Chrome

Initial work focuses on internal improvements and brings very little change for web developers

Update: Chrome developer Alex Russell has an excellent read on this for those interested.

On the Chromium blog, Google just announced that they have split off WebKit to create and further develop the open source Blink rendering engine. Blink will, over time, diverge away from WebKit and evolve in "different directions" with a focus on speed and stability. If all goes according to plan, developer channels of Chrome and Chrome OS should see a Blink-powered version in short order.

The reason behind the decision, according to the Chromium blog post, is that Chrome handles all the different processor architectures a bit differently. Forking their own model will alleviate future issues in both the WebKit code and Chrome itself.

Chromium uses a different multi-process architecture than other WebKit-based browsers, and supporting multiple architectures over the years has led to increasing complexity for both the WebKit and Chromium projects. This has slowed down the collective pace of innovation - so today, we are introducing Blink, a new open source rendering engine based on WebKit.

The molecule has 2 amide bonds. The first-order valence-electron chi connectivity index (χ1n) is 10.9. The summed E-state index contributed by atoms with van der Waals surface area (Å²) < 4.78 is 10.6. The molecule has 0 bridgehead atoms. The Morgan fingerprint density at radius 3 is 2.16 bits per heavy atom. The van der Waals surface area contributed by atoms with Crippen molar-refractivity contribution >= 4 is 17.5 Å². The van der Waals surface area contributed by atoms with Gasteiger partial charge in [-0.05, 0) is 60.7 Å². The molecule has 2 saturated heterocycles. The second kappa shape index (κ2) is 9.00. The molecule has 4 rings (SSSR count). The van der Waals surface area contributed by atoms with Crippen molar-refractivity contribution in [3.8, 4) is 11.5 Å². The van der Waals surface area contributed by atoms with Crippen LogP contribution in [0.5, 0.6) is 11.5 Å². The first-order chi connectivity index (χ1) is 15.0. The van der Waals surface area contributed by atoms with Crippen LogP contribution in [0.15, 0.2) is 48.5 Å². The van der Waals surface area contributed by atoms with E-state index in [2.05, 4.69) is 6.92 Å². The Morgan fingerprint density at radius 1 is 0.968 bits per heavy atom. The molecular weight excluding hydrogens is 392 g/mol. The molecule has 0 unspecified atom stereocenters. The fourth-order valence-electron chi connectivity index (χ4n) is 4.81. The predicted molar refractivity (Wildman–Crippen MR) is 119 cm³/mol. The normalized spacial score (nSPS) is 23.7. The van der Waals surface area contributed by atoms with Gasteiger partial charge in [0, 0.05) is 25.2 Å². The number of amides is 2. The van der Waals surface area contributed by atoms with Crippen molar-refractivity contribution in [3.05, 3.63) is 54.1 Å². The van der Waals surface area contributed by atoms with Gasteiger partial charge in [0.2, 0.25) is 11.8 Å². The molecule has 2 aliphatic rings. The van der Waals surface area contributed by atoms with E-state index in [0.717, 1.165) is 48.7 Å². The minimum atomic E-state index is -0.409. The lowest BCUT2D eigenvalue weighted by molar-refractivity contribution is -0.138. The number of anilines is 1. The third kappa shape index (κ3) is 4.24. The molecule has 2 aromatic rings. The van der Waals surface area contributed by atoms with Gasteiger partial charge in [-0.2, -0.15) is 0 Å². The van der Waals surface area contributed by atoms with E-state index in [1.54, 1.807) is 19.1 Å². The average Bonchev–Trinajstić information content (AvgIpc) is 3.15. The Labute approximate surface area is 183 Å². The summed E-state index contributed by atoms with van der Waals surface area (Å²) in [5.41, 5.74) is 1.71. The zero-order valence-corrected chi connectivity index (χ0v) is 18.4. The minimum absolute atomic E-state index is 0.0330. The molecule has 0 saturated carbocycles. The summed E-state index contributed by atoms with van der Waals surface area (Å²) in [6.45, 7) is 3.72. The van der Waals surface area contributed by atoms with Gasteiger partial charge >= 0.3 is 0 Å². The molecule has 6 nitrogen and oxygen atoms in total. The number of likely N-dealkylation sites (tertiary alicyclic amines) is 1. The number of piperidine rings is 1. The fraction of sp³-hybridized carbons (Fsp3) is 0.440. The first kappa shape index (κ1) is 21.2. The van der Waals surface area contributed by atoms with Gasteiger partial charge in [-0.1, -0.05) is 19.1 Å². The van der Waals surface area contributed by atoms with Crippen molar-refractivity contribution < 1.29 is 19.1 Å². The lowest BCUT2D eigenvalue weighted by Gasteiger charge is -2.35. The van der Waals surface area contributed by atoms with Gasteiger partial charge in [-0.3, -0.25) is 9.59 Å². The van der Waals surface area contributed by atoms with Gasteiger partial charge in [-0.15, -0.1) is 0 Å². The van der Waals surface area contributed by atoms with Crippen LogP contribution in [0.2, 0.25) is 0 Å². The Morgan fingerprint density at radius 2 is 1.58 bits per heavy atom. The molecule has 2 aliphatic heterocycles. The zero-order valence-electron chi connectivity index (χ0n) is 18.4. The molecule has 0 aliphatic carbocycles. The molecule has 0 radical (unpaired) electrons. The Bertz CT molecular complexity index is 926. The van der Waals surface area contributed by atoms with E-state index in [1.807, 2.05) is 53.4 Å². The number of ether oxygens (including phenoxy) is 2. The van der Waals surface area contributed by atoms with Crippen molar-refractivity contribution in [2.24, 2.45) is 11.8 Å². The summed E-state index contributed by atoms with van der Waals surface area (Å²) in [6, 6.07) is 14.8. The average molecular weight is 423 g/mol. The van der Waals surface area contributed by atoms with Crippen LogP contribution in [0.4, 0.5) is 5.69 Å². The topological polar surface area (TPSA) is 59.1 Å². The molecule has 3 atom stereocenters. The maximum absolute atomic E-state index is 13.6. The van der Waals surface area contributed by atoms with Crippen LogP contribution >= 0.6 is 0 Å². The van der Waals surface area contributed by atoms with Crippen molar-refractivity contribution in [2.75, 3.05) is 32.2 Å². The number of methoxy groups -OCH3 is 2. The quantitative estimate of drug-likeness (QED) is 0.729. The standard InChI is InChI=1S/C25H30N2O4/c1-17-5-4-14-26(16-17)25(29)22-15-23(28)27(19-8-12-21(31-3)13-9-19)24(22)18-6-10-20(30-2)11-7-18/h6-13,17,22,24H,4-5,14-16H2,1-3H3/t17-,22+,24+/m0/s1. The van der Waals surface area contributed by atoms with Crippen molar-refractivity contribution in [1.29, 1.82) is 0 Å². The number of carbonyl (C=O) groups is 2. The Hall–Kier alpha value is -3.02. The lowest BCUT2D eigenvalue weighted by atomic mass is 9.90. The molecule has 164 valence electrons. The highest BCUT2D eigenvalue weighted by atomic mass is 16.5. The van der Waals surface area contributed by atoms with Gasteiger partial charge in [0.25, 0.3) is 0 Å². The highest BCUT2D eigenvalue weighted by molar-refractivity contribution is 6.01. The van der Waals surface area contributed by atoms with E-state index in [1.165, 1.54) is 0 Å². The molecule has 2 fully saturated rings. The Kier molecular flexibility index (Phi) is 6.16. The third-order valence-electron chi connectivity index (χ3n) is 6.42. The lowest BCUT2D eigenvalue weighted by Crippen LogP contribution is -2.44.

Because WebKit is open source, Google has long been one of the main contributors. Blink will also be open source, and qualified developers will be able to become "official" contributors if nominated by the group. 

On the surface, Blink won't bring much, if any, visual change. The changes are under the hood, and users should see no difference. Of course, with software anything can happen. This is a big undertaking, and we wish the best of luck to the entire Chrome team.

And yes, Blink sounds very Google Glass specific. There is no mention of the wearable device, and we're not going to speculate.

Source: Chromium blog